South Sea Bubble


noun
  1. British history the financial crash that occurred in 1720 after the South Sea Company had taken over the national debt in return for a monopoly of trade with the South Seas, causing feverish speculation in their stocks

Origin of South Sea Bubble

1
so named because the rapid expansion and sudden collapse of investment resembled the blowing up and bursting of a bubble

Words Nearby South Sea Bubble

Collins English Dictionary - Complete & Unabridged 2012 Digital Edition © William Collins Sons & Co. Ltd. 1979, 1986 © HarperCollins Publishers 1998, 2000, 2003, 2005, 2006, 2007, 2009, 2012

How to use South Sea Bubble in a sentence

  • Three years before he had been wrecked in the South Sea Bubble, and this is supposed to have caused his death.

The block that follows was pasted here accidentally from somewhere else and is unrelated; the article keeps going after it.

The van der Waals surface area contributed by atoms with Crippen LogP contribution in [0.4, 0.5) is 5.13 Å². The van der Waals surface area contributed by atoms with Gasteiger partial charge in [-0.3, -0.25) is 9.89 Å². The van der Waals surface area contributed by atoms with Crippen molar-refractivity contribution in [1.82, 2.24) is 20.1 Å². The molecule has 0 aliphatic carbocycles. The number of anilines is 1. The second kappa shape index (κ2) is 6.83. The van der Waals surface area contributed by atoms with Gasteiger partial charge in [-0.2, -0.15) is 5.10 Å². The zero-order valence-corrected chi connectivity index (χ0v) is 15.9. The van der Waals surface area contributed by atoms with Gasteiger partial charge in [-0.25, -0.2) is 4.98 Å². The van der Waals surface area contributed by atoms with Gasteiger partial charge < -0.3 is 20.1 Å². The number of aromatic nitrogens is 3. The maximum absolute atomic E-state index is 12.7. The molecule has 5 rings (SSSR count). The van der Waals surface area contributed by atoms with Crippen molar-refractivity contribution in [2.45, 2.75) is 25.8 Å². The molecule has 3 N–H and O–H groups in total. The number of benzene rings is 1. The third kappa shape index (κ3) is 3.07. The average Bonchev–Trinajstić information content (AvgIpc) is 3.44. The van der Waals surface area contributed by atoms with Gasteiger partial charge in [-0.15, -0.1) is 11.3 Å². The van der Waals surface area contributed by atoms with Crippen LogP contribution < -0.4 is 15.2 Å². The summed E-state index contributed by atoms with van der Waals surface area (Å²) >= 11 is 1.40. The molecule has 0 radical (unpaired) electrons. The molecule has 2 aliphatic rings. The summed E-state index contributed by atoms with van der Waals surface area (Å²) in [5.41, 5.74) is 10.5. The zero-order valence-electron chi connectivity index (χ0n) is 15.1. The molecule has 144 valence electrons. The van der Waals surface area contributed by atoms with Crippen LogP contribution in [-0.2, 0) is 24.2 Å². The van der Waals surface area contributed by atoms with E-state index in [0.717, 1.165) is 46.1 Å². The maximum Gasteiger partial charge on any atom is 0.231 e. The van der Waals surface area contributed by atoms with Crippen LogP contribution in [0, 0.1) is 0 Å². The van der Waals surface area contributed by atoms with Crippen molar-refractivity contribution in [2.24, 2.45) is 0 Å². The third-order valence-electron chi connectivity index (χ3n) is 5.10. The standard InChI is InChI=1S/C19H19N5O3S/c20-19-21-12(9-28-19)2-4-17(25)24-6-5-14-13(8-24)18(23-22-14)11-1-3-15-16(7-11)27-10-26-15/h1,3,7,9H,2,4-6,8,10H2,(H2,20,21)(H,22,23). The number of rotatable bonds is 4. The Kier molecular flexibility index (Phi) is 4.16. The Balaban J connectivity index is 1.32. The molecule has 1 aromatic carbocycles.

• England had its "South Sea Bubble," with the same madness of speculation, vanishing fortunes, and blasted reputations.

  • Of the many speculative schemes of the early eighteenth century, none is better known than the "South Sea Bubble."

    A Voyage to Cacklogallinia | Captain Samuel Brunt
  • The history of the South Sea Bubble has been told, before, but it is too prominent a case to be entirely passed over.

  • The old companies, which we may justly consider the directors of a South Sea Bubble in miniature, sunk the price from 84l.